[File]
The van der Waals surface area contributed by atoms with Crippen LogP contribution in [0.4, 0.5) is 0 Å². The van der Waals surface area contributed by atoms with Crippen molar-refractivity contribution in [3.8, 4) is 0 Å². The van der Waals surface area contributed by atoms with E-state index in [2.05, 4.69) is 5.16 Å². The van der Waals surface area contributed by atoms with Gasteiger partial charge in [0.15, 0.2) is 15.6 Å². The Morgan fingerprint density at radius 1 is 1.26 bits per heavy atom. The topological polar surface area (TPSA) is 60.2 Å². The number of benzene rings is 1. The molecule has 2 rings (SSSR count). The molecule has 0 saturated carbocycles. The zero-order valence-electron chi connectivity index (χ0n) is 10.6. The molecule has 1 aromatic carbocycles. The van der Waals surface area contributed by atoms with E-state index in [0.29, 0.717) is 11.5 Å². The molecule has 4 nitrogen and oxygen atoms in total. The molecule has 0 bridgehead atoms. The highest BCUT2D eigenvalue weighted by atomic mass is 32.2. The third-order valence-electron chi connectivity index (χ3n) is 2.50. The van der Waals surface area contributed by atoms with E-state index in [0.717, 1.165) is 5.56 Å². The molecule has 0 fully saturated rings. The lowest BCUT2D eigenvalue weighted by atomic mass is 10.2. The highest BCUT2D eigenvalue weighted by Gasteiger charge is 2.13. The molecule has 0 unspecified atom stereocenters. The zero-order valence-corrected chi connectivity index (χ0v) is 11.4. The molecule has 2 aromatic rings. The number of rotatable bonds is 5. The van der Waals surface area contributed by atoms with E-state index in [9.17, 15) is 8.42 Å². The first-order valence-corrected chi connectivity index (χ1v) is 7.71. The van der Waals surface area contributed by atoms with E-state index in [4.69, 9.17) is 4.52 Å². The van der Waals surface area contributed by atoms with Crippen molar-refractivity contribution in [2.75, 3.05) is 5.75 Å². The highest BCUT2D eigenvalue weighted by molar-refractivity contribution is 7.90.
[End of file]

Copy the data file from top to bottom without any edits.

The van der Waals surface area contributed by atoms with Crippen LogP contribution in [0.4, 0.5) is 0 Å². The van der Waals surface area contributed by atoms with Crippen molar-refractivity contribution in [3.8, 4) is 0 Å². The van der Waals surface area contributed by atoms with E-state index in [2.05, 4.69) is 5.16 Å². The van der Waals surface area contributed by atoms with Gasteiger partial charge in [0.15, 0.2) is 15.6 Å². The Morgan fingerprint density at radius 1 is 1.26 bits per heavy atom. The topological polar surface area (TPSA) is 60.2 Å². The number of benzene rings is 1. The molecule has 2 rings (SSSR count). The molecule has 0 saturated carbocycles. The zero-order valence-electron chi connectivity index (χ0n) is 10.6. The molecule has 1 aromatic carbocycles. The van der Waals surface area contributed by atoms with E-state index in [0.29, 0.717) is 11.5 Å². The molecule has 4 nitrogen and oxygen atoms in total. The molecule has 0 bridgehead atoms. The highest BCUT2D eigenvalue weighted by atomic mass is 32.2. The third-order valence-electron chi connectivity index (χ3n) is 2.50. The van der Waals surface area contributed by atoms with E-state index in [0.717, 1.165) is 5.56 Å². The molecule has 0 fully saturated rings. The lowest BCUT2D eigenvalue weighted by atomic mass is 10.2. The highest BCUT2D eigenvalue weighted by Gasteiger charge is 2.13. The molecule has 0 unspecified atom stereocenters. The zero-order valence-corrected chi connectivity index (χ0v) is 11.4. The molecule has 2 aromatic rings. The number of rotatable bonds is 5. The van der Waals surface area contributed by atoms with E-state index in [9.17, 15) is 8.42 Å². The first-order valence-corrected chi connectivity index (χ1v) is 7.71. The van der Waals surface area contributed by atoms with E-state index in [4.69, 9.17) is 4.52 Å². The van der Waals surface area contributed by atoms with Crippen molar-refractivity contribution in [2.75, 3.05) is 5.75 Å². The highest BCUT2D eigenvalue weighted by molar-refractivity contribution is 7.90.